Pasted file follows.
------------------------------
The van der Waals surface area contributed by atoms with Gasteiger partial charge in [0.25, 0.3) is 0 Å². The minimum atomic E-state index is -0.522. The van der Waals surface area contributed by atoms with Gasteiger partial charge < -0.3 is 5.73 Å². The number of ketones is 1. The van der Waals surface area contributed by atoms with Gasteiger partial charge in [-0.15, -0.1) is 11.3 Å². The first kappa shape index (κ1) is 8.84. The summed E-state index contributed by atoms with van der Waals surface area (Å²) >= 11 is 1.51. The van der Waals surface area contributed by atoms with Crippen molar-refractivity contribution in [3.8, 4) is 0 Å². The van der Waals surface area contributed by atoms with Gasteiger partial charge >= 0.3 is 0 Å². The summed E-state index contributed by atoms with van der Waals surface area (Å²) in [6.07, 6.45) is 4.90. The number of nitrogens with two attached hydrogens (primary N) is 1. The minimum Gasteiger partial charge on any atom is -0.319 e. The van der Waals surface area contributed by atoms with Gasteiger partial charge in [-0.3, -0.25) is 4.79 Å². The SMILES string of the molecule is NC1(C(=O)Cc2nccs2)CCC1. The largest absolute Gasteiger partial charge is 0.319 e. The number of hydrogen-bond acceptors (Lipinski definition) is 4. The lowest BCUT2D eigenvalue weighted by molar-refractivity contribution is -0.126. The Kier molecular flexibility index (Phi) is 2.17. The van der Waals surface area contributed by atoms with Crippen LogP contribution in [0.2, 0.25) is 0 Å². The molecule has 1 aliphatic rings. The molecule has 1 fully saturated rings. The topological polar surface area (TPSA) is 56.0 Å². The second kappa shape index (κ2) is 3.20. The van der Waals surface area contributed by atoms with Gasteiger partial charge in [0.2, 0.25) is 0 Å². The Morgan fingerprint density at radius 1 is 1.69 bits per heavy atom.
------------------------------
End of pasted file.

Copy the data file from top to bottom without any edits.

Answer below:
The van der Waals surface area contributed by atoms with Gasteiger partial charge in [0.25, 0.3) is 0 Å². The minimum atomic E-state index is -0.522. The van der Waals surface area contributed by atoms with Gasteiger partial charge < -0.3 is 5.73 Å². The number of ketones is 1. The van der Waals surface area contributed by atoms with Gasteiger partial charge in [-0.15, -0.1) is 11.3 Å². The first kappa shape index (κ1) is 8.84. The summed E-state index contributed by atoms with van der Waals surface area (Å²) >= 11 is 1.51. The van der Waals surface area contributed by atoms with Crippen molar-refractivity contribution in [3.8, 4) is 0 Å². The van der Waals surface area contributed by atoms with Gasteiger partial charge >= 0.3 is 0 Å². The summed E-state index contributed by atoms with van der Waals surface area (Å²) in [6.07, 6.45) is 4.90. The number of nitrogens with two attached hydrogens (primary N) is 1. The minimum Gasteiger partial charge on any atom is -0.319 e. The van der Waals surface area contributed by atoms with Gasteiger partial charge in [-0.3, -0.25) is 4.79 Å². The SMILES string of the molecule is NC1(C(=O)Cc2nccs2)CCC1. The largest absolute Gasteiger partial charge is 0.319 e. The number of hydrogen-bond acceptors (Lipinski definition) is 4. The lowest BCUT2D eigenvalue weighted by molar-refractivity contribution is -0.126. The Kier molecular flexibility index (Phi) is 2.17. The van der Waals surface area contributed by atoms with Crippen LogP contribution in [0.2, 0.25) is 0 Å². The molecule has 1 aliphatic rings. The molecule has 1 fully saturated rings. The topological polar surface area (TPSA) is 56.0 Å². The second kappa shape index (κ2) is 3.20. The van der Waals surface area contributed by atoms with Gasteiger partial charge in [0.2, 0.25) is 0 Å². The Morgan fingerprint density at radius 1 is 1.69 bits per heavy atom.